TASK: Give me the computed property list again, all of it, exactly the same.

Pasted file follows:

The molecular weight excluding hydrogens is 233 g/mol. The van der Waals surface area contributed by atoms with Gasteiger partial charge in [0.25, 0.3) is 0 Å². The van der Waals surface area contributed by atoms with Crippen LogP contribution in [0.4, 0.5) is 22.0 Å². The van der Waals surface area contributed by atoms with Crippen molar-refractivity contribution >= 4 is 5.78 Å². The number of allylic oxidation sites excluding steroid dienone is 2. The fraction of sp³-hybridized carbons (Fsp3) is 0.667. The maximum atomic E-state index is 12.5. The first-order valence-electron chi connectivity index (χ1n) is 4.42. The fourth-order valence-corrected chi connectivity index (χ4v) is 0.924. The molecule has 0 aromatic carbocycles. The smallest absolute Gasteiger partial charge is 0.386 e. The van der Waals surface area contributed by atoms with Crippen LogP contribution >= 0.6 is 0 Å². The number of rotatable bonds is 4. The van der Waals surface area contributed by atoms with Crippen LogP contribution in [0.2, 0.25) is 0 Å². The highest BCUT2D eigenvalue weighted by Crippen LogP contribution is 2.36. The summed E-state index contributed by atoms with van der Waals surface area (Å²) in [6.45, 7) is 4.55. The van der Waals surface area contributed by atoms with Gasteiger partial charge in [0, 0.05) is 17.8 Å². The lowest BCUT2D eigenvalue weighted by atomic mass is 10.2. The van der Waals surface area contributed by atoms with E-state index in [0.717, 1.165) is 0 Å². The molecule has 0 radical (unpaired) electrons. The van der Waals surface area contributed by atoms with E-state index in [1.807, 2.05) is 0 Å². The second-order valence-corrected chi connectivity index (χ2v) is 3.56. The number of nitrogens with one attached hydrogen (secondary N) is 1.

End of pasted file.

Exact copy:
The molecular weight excluding hydrogens is 233 g/mol. The van der Waals surface area contributed by atoms with Gasteiger partial charge in [0.25, 0.3) is 0 Å². The van der Waals surface area contributed by atoms with Crippen LogP contribution in [0.4, 0.5) is 22.0 Å². The van der Waals surface area contributed by atoms with Crippen molar-refractivity contribution >= 4 is 5.78 Å². The number of allylic oxidation sites excluding steroid dienone is 2. The fraction of sp³-hybridized carbons (Fsp3) is 0.667. The maximum atomic E-state index is 12.5. The first-order valence-electron chi connectivity index (χ1n) is 4.42. The fourth-order valence-corrected chi connectivity index (χ4v) is 0.924. The molecule has 0 aromatic carbocycles. The smallest absolute Gasteiger partial charge is 0.386 e. The van der Waals surface area contributed by atoms with Crippen LogP contribution >= 0.6 is 0 Å². The number of rotatable bonds is 4. The van der Waals surface area contributed by atoms with Crippen LogP contribution in [0.2, 0.25) is 0 Å². The highest BCUT2D eigenvalue weighted by Crippen LogP contribution is 2.36. The summed E-state index contributed by atoms with van der Waals surface area (Å²) in [6.45, 7) is 4.55. The van der Waals surface area contributed by atoms with Gasteiger partial charge in [0, 0.05) is 17.8 Å². The lowest BCUT2D eigenvalue weighted by atomic mass is 10.2. The van der Waals surface area contributed by atoms with E-state index in [0.717, 1.165) is 0 Å². The molecule has 0 radical (unpaired) electrons. The van der Waals surface area contributed by atoms with E-state index in [1.807, 2.05) is 0 Å². The second-order valence-corrected chi connectivity index (χ2v) is 3.56. The number of nitrogens with one attached hydrogen (secondary N) is 1.